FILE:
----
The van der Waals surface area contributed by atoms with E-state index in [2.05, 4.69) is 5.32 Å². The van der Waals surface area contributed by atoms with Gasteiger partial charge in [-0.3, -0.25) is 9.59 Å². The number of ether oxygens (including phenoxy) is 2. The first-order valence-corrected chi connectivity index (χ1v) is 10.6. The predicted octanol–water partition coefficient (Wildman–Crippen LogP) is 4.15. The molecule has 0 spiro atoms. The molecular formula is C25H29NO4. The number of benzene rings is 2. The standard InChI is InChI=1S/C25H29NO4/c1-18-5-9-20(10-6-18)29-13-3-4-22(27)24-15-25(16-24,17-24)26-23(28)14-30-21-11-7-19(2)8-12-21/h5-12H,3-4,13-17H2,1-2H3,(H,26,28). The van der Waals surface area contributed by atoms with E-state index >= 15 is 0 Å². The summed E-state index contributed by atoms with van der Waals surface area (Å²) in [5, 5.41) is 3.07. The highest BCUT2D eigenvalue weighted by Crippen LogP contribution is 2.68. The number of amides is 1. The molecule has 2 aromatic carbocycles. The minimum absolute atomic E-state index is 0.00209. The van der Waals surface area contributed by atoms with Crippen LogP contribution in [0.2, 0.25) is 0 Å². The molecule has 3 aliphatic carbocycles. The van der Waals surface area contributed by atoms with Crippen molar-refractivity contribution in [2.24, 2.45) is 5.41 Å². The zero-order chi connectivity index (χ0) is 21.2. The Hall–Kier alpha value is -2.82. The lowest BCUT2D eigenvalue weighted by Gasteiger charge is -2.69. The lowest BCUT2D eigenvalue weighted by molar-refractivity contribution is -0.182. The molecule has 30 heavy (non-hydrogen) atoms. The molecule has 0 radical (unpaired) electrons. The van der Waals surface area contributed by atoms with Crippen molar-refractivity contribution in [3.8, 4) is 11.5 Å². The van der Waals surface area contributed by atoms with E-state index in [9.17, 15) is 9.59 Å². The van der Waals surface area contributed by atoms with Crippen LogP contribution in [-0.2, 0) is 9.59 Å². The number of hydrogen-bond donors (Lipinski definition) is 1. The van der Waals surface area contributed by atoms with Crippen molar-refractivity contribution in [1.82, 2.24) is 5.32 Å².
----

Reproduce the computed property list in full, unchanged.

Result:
The van der Waals surface area contributed by atoms with E-state index in [2.05, 4.69) is 5.32 Å². The van der Waals surface area contributed by atoms with Gasteiger partial charge in [-0.3, -0.25) is 9.59 Å². The number of ether oxygens (including phenoxy) is 2. The first-order valence-corrected chi connectivity index (χ1v) is 10.6. The predicted octanol–water partition coefficient (Wildman–Crippen LogP) is 4.15. The molecule has 0 spiro atoms. The molecular formula is C25H29NO4. The number of benzene rings is 2. The standard InChI is InChI=1S/C25H29NO4/c1-18-5-9-20(10-6-18)29-13-3-4-22(27)24-15-25(16-24,17-24)26-23(28)14-30-21-11-7-19(2)8-12-21/h5-12H,3-4,13-17H2,1-2H3,(H,26,28). The van der Waals surface area contributed by atoms with E-state index >= 15 is 0 Å². The summed E-state index contributed by atoms with van der Waals surface area (Å²) in [5, 5.41) is 3.07. The highest BCUT2D eigenvalue weighted by Crippen LogP contribution is 2.68. The number of amides is 1. The molecule has 2 aromatic carbocycles. The minimum absolute atomic E-state index is 0.00209. The van der Waals surface area contributed by atoms with Crippen LogP contribution in [0.2, 0.25) is 0 Å². The molecule has 3 aliphatic carbocycles. The van der Waals surface area contributed by atoms with Crippen molar-refractivity contribution in [2.24, 2.45) is 5.41 Å². The zero-order chi connectivity index (χ0) is 21.2. The Hall–Kier alpha value is -2.82. The lowest BCUT2D eigenvalue weighted by Gasteiger charge is -2.69. The lowest BCUT2D eigenvalue weighted by molar-refractivity contribution is -0.182. The molecule has 30 heavy (non-hydrogen) atoms. The molecule has 0 radical (unpaired) electrons. The van der Waals surface area contributed by atoms with Crippen molar-refractivity contribution in [3.8, 4) is 11.5 Å². The van der Waals surface area contributed by atoms with E-state index in [9.17, 15) is 9.59 Å². The van der Waals surface area contributed by atoms with Crippen LogP contribution in [-0.2, 0) is 9.59 Å². The number of hydrogen-bond donors (Lipinski definition) is 1. The van der Waals surface area contributed by atoms with Crippen molar-refractivity contribution in [1.82, 2.24) is 5.32 Å².